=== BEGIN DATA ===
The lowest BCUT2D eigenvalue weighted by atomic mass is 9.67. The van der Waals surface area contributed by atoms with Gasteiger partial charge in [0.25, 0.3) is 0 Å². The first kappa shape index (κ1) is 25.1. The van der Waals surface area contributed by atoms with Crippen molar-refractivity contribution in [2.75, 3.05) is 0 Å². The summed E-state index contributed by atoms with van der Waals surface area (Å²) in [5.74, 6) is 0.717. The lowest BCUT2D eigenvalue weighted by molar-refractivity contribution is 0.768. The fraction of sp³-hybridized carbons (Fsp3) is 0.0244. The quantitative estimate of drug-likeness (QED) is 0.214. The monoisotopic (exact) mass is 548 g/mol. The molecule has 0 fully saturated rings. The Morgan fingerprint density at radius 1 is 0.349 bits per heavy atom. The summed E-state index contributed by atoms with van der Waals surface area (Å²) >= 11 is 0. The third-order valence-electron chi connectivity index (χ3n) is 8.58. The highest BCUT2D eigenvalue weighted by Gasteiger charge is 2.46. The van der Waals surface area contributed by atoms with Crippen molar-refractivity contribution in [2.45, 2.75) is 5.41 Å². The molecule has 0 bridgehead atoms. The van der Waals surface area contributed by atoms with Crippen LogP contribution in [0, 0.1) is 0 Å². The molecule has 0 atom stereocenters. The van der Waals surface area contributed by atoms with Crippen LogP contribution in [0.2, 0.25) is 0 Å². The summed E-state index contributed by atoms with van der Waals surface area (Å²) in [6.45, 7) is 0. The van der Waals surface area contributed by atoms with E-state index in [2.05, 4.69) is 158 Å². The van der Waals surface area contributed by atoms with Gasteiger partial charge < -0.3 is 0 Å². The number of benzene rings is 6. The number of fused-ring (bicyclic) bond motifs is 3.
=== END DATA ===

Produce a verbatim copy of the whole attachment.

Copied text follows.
The lowest BCUT2D eigenvalue weighted by atomic mass is 9.67. The van der Waals surface area contributed by atoms with Gasteiger partial charge in [0.25, 0.3) is 0 Å². The first kappa shape index (κ1) is 25.1. The van der Waals surface area contributed by atoms with Crippen molar-refractivity contribution in [2.75, 3.05) is 0 Å². The summed E-state index contributed by atoms with van der Waals surface area (Å²) in [5.74, 6) is 0.717. The lowest BCUT2D eigenvalue weighted by molar-refractivity contribution is 0.768. The fraction of sp³-hybridized carbons (Fsp3) is 0.0244. The quantitative estimate of drug-likeness (QED) is 0.214. The monoisotopic (exact) mass is 548 g/mol. The molecule has 0 fully saturated rings. The Morgan fingerprint density at radius 1 is 0.349 bits per heavy atom. The summed E-state index contributed by atoms with van der Waals surface area (Å²) >= 11 is 0. The third-order valence-electron chi connectivity index (χ3n) is 8.58. The highest BCUT2D eigenvalue weighted by Gasteiger charge is 2.46. The van der Waals surface area contributed by atoms with Crippen molar-refractivity contribution in [2.45, 2.75) is 5.41 Å². The molecule has 0 bridgehead atoms. The van der Waals surface area contributed by atoms with Crippen LogP contribution in [0, 0.1) is 0 Å². The molecule has 0 atom stereocenters. The van der Waals surface area contributed by atoms with Crippen LogP contribution in [0.2, 0.25) is 0 Å². The summed E-state index contributed by atoms with van der Waals surface area (Å²) in [6.45, 7) is 0. The van der Waals surface area contributed by atoms with E-state index in [2.05, 4.69) is 158 Å². The van der Waals surface area contributed by atoms with Gasteiger partial charge < -0.3 is 0 Å². The number of benzene rings is 6. The number of fused-ring (bicyclic) bond motifs is 3.